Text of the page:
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Devils Tower National Monument


One of several parks and monuments surrounding Rapid City, visiting Devils Tower promises natural wonder and Native American discovery. Rising 1,267 feet above the Belle Fourche River, just across the South Dakota border in Wyoming, Devils Tower National Monument was proclaimed the nation’s first national monument in 1906 by President Theodore Roosevelt. From Rapid City, a 107-mile scenic cruise through the Black Hills leads you to this majestic monolith, one of six area destinations celebrating access to inspiring landscapes.

A place of great spiritual significance to American Indians, Devils Tower is considered sacred to the Lakota and other Plains Tribes. One American Indian legend holds that the rock sprang up just in time to save two boys from a bear; the fluted nature of the tower formed as the bear pawed at the rock. Traditional ceremonial activities continue here, including prayer offerings, vision quests and the Sun Dance.

The tower and surrounding area are home to a diverse range of plants and animals, making it a popular destination for wildlife photography. You may spy bison, mule and white deer, porcupines, prairie dogs, bats, turkey and rattlesnakes among the Ponderosa Pine forests and cottonwood-dotted fields of the monument, or prairie falcons nesting in the cracks of Devils Tower. A limited number of campsites in the park are among the camping options available in and around Rapid City.


The Visitor Center is now open year-round, with the exception of Thanksgiving, Christmas and New Year’s Day. Visitors can browse exhibits about the geological, natural and cultural history of the monument.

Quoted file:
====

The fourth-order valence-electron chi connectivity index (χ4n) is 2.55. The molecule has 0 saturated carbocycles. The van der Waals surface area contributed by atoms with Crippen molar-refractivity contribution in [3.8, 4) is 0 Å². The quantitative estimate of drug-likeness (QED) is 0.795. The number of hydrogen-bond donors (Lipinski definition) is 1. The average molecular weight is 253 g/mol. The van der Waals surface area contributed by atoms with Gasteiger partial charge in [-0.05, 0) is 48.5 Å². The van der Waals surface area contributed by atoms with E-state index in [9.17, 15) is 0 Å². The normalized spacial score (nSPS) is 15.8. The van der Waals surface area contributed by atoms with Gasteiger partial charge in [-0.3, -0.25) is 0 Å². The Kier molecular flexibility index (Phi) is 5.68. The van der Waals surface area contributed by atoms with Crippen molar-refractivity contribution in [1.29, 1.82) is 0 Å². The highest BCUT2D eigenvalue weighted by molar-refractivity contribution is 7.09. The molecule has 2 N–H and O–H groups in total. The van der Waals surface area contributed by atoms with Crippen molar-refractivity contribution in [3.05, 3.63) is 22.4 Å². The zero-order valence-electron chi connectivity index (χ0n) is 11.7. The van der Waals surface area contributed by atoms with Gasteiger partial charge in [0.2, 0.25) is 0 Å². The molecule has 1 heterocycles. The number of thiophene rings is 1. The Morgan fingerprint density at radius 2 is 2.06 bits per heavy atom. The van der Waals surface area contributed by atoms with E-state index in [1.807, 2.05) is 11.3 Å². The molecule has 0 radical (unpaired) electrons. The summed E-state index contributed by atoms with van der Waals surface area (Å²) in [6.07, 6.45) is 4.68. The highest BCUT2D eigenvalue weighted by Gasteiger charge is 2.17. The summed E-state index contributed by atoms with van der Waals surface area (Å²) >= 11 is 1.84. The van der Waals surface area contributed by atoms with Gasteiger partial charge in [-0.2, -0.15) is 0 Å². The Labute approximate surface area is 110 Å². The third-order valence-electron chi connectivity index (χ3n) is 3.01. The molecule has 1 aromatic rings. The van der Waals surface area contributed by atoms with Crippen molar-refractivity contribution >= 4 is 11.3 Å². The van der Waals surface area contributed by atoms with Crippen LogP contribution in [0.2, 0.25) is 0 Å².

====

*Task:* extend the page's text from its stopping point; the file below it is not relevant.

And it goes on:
A full schedule of interpretive activities and ranger-led programs is offered Memorial Day weekend to Labor Day weekend, with a modified schedule in September and October. Programs include a tower walk, natural and cultural talks, a Junior Ranger Program and evening programs held under the stars. A full listing of programs is available in the Visitor Center.


Adding to the hiking trails in and around Rapid City, there are approximately eight miles of hiking trails at Devils Tower that take you around the monument. Some of the popular paths are paved and accessible, while others take you through forests and prairie meadows. 


Sites throughout the Black Hills create a virtual playground for rock climbing enthusiasts, with granite spires, sandstone boulders and limestone canyons begging to be explored. Vertical faces of igneous rock with hundreds of parallel cracks make Devils Tower one of the most appealing climbing areas in North America. Technical rock climbing is allowed but all climbers must register at the Visitor Center before climbing and then check-in after. Because the site is considered sacred by Native American tribes, there is a voluntary climbing closure during the month of June. 


  • Located 107 miles northwest of Rapid City on US Hwy 14 and WY Hwy 24
  • Open daily, year-round
  • 9:00 a.m. - 5:00 p.m.
  • Closed Thanksgiving, Christmas and New Year’s Day
  • Fees:
    7-Day Single Vehicle Pass: $10
    7-Day Motorcycle Pass: $5

For more information, call 605-718-8484 or visit the Devils Tower page on the National Parks Service website.

Rapid City is the gateway to Mount Rushmore National Memorial and is the perfect place to start your journey.